Speaking of teaching

Marie Diggins is practice development manager at the
Social Care Institute for Excellence, the organisation responsible
for promoting best practice in social care. She began her career as
a social worker and then as an approved social worker and manager
in a London Community Mental Health Team (CMHT). Marie maintains
her management and practice skills by working one day a week in a
CMHT. Marie compiled Resource Guide 3: Teaching and Learning
Communication Skills in Social Work Education

For some professions communication is a matter of life or death.
Social work is one of these, as we have seen with The Laming
Report1 and other inquiries into adult and child

With the introduction of the social work degree, communication was
established as a core learning outcome in the Department of
Health’s requirements for social work training.2

Recently, the Social Care Institute for Excellence, the
organisation responsible for finding out what works best in social
care, conducted a knowledge review to look at the most effective
ways of teaching and learning communication skills.

Knowledge Review 63 was commissioned to
identify key practice messages. Instead, it uncovered a dearth of
information and a huge area for development. While it identified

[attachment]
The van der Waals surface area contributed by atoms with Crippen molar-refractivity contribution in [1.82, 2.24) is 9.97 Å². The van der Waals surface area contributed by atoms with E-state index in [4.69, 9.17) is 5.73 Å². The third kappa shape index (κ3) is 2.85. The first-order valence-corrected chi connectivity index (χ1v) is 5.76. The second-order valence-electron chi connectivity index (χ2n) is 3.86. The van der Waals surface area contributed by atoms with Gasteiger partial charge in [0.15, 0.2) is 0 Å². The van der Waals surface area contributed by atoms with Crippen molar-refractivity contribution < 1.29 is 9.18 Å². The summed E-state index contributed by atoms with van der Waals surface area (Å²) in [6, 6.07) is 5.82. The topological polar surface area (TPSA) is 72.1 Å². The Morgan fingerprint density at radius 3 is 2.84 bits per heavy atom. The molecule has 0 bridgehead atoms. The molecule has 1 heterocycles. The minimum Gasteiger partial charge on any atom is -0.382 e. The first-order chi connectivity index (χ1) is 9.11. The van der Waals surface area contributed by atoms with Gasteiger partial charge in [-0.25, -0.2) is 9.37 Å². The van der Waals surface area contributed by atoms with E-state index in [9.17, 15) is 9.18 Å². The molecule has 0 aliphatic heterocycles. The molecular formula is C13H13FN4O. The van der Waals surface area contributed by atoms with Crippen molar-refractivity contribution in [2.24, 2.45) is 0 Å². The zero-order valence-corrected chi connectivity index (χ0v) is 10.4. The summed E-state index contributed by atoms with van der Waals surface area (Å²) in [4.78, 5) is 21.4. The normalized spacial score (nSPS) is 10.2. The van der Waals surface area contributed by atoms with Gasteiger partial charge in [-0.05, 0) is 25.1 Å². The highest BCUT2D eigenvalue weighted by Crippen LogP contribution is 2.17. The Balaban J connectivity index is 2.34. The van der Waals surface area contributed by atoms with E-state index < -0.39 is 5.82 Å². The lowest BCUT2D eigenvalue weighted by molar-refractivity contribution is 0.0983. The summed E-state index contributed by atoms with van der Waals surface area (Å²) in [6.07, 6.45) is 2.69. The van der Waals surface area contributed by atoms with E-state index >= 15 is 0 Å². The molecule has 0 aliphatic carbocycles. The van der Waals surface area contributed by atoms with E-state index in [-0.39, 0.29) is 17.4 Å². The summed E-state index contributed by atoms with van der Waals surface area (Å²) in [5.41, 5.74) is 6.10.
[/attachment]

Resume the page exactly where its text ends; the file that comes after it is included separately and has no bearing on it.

several innovative approaches and theories being used in teaching,
few of these teaching methods were published or had been thoroughly

The knowledge review is accompanied by a resource guide4
by the same name which identifies principles of teaching
communication skills, looks at what people are currently doing and
gives practice examples.

The review uncovered a lack of evaluated practice that educators
can use to underpin their teaching programmes and little coverage
of students’ different learning styles. As a result, although the
degree puts a strong emphasis on communicating well, there is a
limited evidence base to help educators identify what teaching and
learning methods are most effective.

The range of practice examples identified show that the literature
does not give an accurate picture of what is happening in current
and emerging educational practice. The practice survey found that
the most common pattern of teaching and learning communication